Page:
Dietary-Induced Obese Animals

Dietary-induced obese (DIO) mice and rats are well-established animal models of obesity.

Obesity is induced in male C57BL/6J mice by allowing them unlimited access to a high-fat diet supplying either 45% or 60% energy as fat, or in female Wistar rats by allowing them free access to a simplified cafeteria diet consisting of high-fat chow, ground chocolate and ground peanuts to mirror a typical calorie-dense Western diet. Obesity is induced in both rats and mice over a 3-4 month period.

Key features of our dietary-induced obese rat and mouse models are :

  • Weight-stable (allowing weight-loss as opposed to reduced weight gain to be
    measured)
  • Marked visceral adiposity (30-35% fat)
  • High leptin levels
  • Moderate insulin resistance (rather than overt diabetes)
  • Mild lipid abnormalities
  • Polygenic basis

Studies in dietary-induced obese mice are popular as an initial screen, as they require less compound than dietary-induced obese rats. They are also easier to perform, as mice are given their food as a single source.

 

Effect of the GLP-1 receptor agonist, liraglutide,
on body weight in dietary-induced obese mice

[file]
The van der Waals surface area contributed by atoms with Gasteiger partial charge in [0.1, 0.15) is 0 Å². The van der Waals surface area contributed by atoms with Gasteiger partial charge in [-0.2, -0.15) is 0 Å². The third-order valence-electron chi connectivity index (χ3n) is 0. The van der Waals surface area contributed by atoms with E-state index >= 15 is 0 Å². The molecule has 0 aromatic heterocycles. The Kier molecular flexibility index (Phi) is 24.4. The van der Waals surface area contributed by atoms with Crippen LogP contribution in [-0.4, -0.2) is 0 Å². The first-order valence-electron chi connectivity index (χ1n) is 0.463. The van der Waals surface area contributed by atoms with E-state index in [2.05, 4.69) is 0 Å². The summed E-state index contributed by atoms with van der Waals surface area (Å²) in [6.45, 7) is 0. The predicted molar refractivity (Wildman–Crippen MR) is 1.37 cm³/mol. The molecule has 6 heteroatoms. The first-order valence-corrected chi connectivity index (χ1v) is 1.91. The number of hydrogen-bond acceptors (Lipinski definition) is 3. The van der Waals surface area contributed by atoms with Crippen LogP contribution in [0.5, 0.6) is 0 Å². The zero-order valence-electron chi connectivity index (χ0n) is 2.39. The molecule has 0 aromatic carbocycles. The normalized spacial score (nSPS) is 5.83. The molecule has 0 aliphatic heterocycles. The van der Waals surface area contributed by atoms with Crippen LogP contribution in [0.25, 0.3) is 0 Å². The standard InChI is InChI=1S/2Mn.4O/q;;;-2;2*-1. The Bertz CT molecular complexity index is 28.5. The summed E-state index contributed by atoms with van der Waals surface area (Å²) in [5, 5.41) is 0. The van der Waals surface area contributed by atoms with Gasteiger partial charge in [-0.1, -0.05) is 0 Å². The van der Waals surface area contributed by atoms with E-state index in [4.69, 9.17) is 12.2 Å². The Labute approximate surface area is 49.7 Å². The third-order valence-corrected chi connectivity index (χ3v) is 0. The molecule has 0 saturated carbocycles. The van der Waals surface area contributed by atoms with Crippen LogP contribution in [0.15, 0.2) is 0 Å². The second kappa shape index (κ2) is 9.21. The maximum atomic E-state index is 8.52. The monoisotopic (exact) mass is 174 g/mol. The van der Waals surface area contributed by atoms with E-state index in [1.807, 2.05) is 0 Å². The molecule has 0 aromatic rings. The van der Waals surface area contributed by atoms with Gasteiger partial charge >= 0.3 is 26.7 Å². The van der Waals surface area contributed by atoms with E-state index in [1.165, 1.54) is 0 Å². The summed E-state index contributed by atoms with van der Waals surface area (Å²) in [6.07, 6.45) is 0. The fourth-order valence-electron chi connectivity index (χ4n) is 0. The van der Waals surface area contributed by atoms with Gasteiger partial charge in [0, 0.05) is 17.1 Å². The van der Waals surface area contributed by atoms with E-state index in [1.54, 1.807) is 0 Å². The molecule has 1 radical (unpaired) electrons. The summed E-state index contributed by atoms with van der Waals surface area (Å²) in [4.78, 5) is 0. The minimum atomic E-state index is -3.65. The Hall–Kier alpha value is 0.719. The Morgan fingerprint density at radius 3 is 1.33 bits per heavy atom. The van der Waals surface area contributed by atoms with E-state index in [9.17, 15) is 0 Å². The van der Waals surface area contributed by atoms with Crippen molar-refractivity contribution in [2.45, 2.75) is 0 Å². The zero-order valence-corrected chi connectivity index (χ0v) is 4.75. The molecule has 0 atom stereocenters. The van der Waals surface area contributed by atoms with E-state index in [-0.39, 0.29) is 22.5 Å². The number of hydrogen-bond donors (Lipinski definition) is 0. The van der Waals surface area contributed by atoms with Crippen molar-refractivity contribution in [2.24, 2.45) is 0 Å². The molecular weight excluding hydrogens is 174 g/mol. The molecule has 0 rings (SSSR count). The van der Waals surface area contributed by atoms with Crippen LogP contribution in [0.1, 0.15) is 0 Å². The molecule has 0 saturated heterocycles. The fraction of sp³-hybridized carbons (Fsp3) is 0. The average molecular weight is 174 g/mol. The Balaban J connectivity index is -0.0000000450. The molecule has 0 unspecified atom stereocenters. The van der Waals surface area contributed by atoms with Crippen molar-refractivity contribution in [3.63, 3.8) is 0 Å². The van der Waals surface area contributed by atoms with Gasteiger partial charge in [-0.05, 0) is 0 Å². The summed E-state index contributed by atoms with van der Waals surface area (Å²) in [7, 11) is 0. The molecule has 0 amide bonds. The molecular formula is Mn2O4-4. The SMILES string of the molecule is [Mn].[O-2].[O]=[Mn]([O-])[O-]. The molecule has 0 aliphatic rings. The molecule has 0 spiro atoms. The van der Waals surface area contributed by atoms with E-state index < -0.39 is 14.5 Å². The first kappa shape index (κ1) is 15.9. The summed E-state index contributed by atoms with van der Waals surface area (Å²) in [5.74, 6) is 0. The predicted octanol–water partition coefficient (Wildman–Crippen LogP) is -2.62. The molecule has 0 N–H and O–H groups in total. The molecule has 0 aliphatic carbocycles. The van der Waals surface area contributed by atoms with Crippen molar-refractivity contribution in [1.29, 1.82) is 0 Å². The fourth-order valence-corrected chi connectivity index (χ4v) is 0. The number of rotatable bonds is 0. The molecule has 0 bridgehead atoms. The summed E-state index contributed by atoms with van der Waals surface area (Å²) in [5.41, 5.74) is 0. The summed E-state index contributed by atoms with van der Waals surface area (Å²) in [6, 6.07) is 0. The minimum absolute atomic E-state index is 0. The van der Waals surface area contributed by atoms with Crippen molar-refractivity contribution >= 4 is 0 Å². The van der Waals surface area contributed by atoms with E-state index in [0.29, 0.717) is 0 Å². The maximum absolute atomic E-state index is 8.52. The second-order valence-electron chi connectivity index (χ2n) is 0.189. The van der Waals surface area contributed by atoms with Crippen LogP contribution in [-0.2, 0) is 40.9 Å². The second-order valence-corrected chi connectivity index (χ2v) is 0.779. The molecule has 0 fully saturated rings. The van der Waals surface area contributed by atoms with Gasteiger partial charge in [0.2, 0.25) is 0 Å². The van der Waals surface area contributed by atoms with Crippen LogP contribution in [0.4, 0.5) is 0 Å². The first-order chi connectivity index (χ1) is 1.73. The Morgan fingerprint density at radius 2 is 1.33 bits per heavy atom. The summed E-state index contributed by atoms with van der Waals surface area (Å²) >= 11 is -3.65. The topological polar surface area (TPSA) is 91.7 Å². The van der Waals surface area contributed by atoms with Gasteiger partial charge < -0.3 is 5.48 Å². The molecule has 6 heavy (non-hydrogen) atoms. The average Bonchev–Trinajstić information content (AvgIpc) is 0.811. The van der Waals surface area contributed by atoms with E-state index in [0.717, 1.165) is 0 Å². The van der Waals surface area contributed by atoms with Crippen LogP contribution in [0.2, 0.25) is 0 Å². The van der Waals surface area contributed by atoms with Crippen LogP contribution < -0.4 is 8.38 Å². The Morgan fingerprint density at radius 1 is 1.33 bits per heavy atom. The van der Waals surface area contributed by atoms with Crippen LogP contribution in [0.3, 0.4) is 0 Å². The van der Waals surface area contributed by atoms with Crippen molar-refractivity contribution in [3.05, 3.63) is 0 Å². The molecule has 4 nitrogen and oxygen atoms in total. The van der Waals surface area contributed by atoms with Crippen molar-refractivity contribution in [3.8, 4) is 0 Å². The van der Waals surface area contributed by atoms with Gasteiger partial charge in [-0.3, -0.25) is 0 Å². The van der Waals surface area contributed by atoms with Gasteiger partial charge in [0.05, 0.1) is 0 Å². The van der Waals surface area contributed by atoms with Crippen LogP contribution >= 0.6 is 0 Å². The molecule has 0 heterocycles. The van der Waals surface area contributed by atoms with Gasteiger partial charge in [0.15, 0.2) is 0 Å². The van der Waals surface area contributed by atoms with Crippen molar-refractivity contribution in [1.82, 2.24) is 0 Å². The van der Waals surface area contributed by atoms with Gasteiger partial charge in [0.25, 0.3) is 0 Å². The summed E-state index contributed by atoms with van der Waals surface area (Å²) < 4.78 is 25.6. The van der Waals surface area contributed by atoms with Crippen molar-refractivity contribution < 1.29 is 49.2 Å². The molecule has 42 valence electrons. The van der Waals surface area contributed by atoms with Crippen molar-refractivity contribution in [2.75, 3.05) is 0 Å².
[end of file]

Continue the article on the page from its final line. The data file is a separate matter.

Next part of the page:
Effect of the GLP-1 receptor agonist, liraglutide, on body weight in dietary-induced obese mice

 

Effect of the GLP-1 receptor agonist, liraglutide,
on food intake in dietary-induced obese mice

Effect of the GLP-1 receptor agonist, liraglutide, on food intake in dietary-induced obese mice

The magnitude of weight loss produced by a variety of different drugs in dietary-induced obese, female Wistar rats correlates well with the weight loss produced in the clinic. The model is, therefore, considered to be the ‘gold standard’ for predicting the efficacy of novel anti-obesity drugs in man. However, as the rats are given three different types of food to encourage them to eat, the model is more labour-intensive and, therefore, more expensive than studies in dietary-induced obese mice. Dietary-induced obese, female Wistar rats are typically used to test compounds in development rather than as an initial screen of anti-obesity action.

Studies in dietary-induced obese rats and mice are customised for each client and can include measurements of a range of different parameters.

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